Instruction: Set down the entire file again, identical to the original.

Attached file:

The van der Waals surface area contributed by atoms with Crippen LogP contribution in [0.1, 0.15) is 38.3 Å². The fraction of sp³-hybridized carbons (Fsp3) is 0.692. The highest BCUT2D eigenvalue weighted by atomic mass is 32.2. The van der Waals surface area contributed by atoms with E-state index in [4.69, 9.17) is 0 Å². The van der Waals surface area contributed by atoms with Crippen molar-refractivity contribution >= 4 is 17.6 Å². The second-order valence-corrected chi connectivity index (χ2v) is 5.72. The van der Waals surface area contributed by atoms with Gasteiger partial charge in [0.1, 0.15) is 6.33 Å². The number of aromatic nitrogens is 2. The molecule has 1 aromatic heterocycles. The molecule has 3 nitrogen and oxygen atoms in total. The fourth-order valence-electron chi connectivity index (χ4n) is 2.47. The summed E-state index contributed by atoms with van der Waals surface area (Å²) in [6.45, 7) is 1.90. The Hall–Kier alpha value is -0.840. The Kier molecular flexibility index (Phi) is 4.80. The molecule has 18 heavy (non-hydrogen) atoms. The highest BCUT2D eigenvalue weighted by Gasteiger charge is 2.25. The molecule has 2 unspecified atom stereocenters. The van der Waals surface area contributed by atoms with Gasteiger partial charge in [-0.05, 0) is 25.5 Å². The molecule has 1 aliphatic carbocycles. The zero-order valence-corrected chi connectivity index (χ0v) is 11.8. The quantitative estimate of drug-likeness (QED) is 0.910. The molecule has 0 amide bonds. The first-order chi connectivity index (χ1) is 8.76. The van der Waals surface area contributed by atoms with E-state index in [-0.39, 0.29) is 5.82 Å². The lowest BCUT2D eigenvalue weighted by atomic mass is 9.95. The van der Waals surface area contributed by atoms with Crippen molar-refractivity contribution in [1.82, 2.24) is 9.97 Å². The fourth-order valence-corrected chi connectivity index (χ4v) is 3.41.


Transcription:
The van der Waals surface area contributed by atoms with Crippen LogP contribution in [0.1, 0.15) is 38.3 Å². The fraction of sp³-hybridized carbons (Fsp3) is 0.692. The highest BCUT2D eigenvalue weighted by atomic mass is 32.2. The van der Waals surface area contributed by atoms with E-state index in [4.69, 9.17) is 0 Å². The van der Waals surface area contributed by atoms with Crippen molar-refractivity contribution >= 4 is 17.6 Å². The second-order valence-corrected chi connectivity index (χ2v) is 5.72. The van der Waals surface area contributed by atoms with Gasteiger partial charge in [0.1, 0.15) is 6.33 Å². The number of aromatic nitrogens is 2. The molecule has 1 aromatic heterocycles. The molecule has 3 nitrogen and oxygen atoms in total. The fourth-order valence-electron chi connectivity index (χ4n) is 2.47. The summed E-state index contributed by atoms with van der Waals surface area (Å²) in [6.45, 7) is 1.90. The Hall–Kier alpha value is -0.840. The Kier molecular flexibility index (Phi) is 4.80. The molecule has 18 heavy (non-hydrogen) atoms. The highest BCUT2D eigenvalue weighted by Gasteiger charge is 2.25. The molecule has 2 unspecified atom stereocenters. The van der Waals surface area contributed by atoms with Gasteiger partial charge in [-0.05, 0) is 25.5 Å². The molecule has 1 aliphatic carbocycles. The zero-order valence-corrected chi connectivity index (χ0v) is 11.8. The quantitative estimate of drug-likeness (QED) is 0.910. The molecule has 0 amide bonds. The first-order chi connectivity index (χ1) is 8.76. The van der Waals surface area contributed by atoms with E-state index in [-0.39, 0.29) is 5.82 Å². The lowest BCUT2D eigenvalue weighted by atomic mass is 9.95. The van der Waals surface area contributed by atoms with Crippen molar-refractivity contribution in [1.82, 2.24) is 9.97 Å². The fourth-order valence-corrected chi connectivity index (χ4v) is 3.41.